Most emissions from nuclear power are therefore outsourced to the countries where uranium is mined – mostly Niger, Kazakhstan and Canada in the case of EDF’s supplier Areva. Transport and processing of both uranium fuel and of the resulting nuclear waste also create significant greenhouse gas emissions. As a result, the carbon footprint of nuclear in some cases can even be higher than some fossil fuels, and well above wind and solar [5].

Nuclear energy also entails a whole host of other environmental impacts and hazards: radiation, waste management and disposal, nuclear proliferation, escalating production costs, and the huge consequences associated with potential nuclear accidents.

After a complaint made by the French antinuclear network “Sortir du nucléaire” and some local groups, these arguments were recognised by an official advertisement ethics body: it recently issued a damning opinion on a public advertising campaign launched by EDF in Alsace, the French region where the company is fighting against the planned closure of its 37 years old Fessenheim nuclear plant, the oldest running in France. The adverts said that the electricity provided by EDF in Alsace was ‘100% without CO2 emissions’ – which the ethics body found was deliberately misleading consumers about the true nature of nuclear energy and its environmental impacts.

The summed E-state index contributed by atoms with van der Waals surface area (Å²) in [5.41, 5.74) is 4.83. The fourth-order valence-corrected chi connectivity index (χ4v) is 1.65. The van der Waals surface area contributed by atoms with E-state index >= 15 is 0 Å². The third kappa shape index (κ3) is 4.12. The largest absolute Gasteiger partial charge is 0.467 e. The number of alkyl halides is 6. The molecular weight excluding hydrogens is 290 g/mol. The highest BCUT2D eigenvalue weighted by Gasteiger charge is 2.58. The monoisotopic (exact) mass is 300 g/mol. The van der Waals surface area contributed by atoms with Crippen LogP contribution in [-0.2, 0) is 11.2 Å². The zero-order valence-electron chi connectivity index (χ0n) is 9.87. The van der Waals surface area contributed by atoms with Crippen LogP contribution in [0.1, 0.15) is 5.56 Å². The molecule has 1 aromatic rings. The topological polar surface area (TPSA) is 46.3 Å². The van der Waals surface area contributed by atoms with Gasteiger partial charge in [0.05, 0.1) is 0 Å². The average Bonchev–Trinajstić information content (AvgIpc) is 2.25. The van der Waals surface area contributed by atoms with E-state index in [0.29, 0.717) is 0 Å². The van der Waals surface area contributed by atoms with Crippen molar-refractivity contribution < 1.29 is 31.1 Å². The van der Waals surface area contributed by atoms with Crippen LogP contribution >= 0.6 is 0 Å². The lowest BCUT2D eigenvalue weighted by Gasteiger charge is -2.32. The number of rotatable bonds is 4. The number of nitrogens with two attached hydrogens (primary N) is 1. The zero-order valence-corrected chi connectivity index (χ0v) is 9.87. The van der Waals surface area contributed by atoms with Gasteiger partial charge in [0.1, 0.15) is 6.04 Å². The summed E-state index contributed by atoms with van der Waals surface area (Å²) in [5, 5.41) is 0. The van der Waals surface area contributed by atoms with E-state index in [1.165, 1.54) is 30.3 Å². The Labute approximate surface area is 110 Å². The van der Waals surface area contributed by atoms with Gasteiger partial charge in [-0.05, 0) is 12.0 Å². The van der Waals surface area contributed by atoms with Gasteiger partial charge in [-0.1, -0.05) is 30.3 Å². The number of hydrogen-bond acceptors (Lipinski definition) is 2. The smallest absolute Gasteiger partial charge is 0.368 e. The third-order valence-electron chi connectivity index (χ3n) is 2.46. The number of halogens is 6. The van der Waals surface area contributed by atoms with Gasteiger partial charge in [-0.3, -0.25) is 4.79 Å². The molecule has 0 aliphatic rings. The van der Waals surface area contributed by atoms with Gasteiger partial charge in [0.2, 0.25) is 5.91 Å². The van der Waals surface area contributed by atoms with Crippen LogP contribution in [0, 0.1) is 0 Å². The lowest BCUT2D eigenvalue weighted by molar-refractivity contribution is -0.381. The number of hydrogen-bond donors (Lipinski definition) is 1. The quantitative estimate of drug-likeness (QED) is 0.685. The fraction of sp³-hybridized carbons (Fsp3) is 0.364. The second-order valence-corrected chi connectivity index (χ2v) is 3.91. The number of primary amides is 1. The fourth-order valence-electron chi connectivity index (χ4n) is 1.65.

Sortir du nucléaire and its partners have now lodged a second complaint, taking aim at EDF’s claim that it is providing 98% carbon-free electricity in France.

The escalating cost of nuclear power, a direct threat for renewables

The escalating costs of nuclear are well known to EDF. The company has no new nuclear projects planned, even in France, except for the Hinkley C plant in the UK, the future of which is questioned due to high costs. The project has been challenged by other European countries and renewable energy producers, who point out the massive public subsidies required in order to bring the new nuclear reactor into existence, which could otherwise be spent on the shift towards a genuinely clean energy system of renewables.

So what does EDF really want? In France, its current agenda is to extend the lifetime of its existing plants – most of them approaching 40 years old and plagued with recurring safety issues. This could cost up to a hundred billion euro. That money should be invested in building the long-term sustainable energy system that France needs, which would be both cheaper and better for the climate, people and the environment – both in France and in the countries where uranium is mined.

Between its huge stakes in fossil fuels and its investment in false solutions such as nuclear, EDF can hardly claim to be an official partner of a “low-carbon world”. If it had its way, France and the world would remain stuck in a future of climate chaos, nuclear risk and escalating energy costs.